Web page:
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By Matthew George, parliamentary correspondent ...
By Matthew George, parliamentary correspondent

The Conservatives have warned the government will pursue its efficiency goals by pushing costs on to councils.

The allegation came as the Tories launched findings from their investigation into Whitehall waste, conducted by economist David James.

Published in instalments, the latest chapter of the James report focused on the Department for Environment, Food & Rural Affairs.

It denounced the£300m waste-service savings the government charged Defra in its own efficiency review, carried out by Office of Government Commerce chief executive Sir Peter Gershon.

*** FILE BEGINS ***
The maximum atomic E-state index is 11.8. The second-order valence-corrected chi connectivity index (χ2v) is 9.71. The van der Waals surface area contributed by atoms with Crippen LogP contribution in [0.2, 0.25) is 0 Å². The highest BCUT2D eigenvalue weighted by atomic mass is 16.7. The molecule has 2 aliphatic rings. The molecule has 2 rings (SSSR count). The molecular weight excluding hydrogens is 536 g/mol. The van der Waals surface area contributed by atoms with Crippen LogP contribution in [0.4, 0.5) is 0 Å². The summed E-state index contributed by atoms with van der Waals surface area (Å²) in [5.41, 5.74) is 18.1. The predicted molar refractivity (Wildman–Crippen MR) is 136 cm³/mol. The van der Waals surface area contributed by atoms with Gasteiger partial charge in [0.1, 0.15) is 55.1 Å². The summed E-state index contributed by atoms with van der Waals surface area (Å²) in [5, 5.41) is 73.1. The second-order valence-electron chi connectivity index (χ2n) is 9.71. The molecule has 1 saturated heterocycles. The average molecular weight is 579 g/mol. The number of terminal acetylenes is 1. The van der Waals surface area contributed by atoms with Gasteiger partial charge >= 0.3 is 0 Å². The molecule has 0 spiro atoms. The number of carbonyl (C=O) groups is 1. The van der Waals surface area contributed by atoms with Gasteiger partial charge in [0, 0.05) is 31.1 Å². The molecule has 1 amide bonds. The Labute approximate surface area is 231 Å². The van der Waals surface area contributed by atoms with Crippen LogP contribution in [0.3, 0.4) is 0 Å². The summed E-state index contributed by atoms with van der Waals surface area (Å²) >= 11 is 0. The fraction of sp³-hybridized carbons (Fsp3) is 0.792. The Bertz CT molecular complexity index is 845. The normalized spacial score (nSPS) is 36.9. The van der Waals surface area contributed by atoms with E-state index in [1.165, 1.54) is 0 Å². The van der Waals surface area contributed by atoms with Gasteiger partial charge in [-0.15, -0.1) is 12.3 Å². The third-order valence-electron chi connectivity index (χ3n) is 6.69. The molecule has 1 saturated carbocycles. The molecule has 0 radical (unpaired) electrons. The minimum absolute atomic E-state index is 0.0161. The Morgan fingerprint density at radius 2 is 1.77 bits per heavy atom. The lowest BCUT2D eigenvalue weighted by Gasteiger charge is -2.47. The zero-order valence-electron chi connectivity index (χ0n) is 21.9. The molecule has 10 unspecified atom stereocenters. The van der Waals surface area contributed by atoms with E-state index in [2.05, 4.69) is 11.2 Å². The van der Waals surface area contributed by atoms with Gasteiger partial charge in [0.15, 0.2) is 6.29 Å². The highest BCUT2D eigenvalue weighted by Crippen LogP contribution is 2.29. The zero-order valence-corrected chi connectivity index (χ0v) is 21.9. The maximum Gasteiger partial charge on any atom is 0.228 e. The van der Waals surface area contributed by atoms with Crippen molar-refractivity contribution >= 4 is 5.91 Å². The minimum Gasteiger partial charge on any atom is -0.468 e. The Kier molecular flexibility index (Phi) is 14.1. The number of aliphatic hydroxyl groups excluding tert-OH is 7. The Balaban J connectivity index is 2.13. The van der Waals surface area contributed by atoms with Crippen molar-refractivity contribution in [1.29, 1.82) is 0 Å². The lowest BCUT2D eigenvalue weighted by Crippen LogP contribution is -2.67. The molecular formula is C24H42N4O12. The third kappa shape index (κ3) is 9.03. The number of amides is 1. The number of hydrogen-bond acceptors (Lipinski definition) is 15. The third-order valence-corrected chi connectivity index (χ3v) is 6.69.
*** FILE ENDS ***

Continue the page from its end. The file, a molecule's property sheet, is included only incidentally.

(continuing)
The Tories claimed the£300m could only be achieved by leaving councils underfunded, and that they could make£477m of savings on Defra activities through different means.

Shadow environment secretary Tim Yeo said: 'We are concerned the UK's recycling rates are lagging behind many other countries, while the government is behind the curve in its preparations for implementing the landfill directive and the hazardous-waste directive.

'We are surprised they think they can save£300m, and expect they will transfer the burden to council tax payers.

'We have seen in the past a pattern of savings on central government functions by transferring the function to councils without the funding.'

In his report on public sector efficiency, which accompanied July's spending review, Sir Peter said the sum could be delivered by working with councils to make savings on waste services.

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